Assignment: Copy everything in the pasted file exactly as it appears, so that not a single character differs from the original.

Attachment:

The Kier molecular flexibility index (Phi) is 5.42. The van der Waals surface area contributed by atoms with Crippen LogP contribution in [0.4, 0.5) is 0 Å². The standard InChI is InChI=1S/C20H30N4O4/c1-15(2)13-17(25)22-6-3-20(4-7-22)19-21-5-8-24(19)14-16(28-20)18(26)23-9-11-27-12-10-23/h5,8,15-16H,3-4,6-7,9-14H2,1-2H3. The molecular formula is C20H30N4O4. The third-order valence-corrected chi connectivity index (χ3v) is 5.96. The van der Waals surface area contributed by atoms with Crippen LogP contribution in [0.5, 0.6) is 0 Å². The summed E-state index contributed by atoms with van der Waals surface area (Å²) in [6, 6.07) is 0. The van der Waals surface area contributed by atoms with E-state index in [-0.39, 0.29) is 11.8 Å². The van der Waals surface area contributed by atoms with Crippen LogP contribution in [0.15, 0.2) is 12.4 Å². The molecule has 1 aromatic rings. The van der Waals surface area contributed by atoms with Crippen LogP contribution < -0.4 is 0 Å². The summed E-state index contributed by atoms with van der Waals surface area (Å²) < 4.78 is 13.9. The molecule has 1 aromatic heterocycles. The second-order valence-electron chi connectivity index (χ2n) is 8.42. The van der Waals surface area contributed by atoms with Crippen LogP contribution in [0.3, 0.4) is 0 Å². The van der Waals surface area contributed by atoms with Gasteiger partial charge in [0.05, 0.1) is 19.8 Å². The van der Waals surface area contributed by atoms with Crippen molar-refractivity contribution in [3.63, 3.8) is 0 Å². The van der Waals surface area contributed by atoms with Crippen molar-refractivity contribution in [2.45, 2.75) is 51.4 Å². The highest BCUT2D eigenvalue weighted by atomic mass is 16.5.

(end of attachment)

The Kier molecular flexibility index (Phi) is 5.42. The van der Waals surface area contributed by atoms with Crippen LogP contribution in [0.4, 0.5) is 0 Å². The standard InChI is InChI=1S/C20H30N4O4/c1-15(2)13-17(25)22-6-3-20(4-7-22)19-21-5-8-24(19)14-16(28-20)18(26)23-9-11-27-12-10-23/h5,8,15-16H,3-4,6-7,9-14H2,1-2H3. The molecular formula is C20H30N4O4. The third-order valence-corrected chi connectivity index (χ3v) is 5.96. The van der Waals surface area contributed by atoms with Crippen LogP contribution in [0.5, 0.6) is 0 Å². The summed E-state index contributed by atoms with van der Waals surface area (Å²) in [6, 6.07) is 0. The van der Waals surface area contributed by atoms with E-state index in [-0.39, 0.29) is 11.8 Å². The van der Waals surface area contributed by atoms with Crippen LogP contribution in [0.15, 0.2) is 12.4 Å². The molecule has 1 aromatic rings. The van der Waals surface area contributed by atoms with Crippen LogP contribution < -0.4 is 0 Å². The summed E-state index contributed by atoms with van der Waals surface area (Å²) < 4.78 is 13.9. The molecule has 1 aromatic heterocycles. The second-order valence-electron chi connectivity index (χ2n) is 8.42. The van der Waals surface area contributed by atoms with Crippen LogP contribution in [0.3, 0.4) is 0 Å². The van der Waals surface area contributed by atoms with Gasteiger partial charge in [0.05, 0.1) is 19.8 Å². The van der Waals surface area contributed by atoms with Crippen molar-refractivity contribution in [3.63, 3.8) is 0 Å². The van der Waals surface area contributed by atoms with Crippen molar-refractivity contribution in [2.45, 2.75) is 51.4 Å². The highest BCUT2D eigenvalue weighted by atomic mass is 16.5.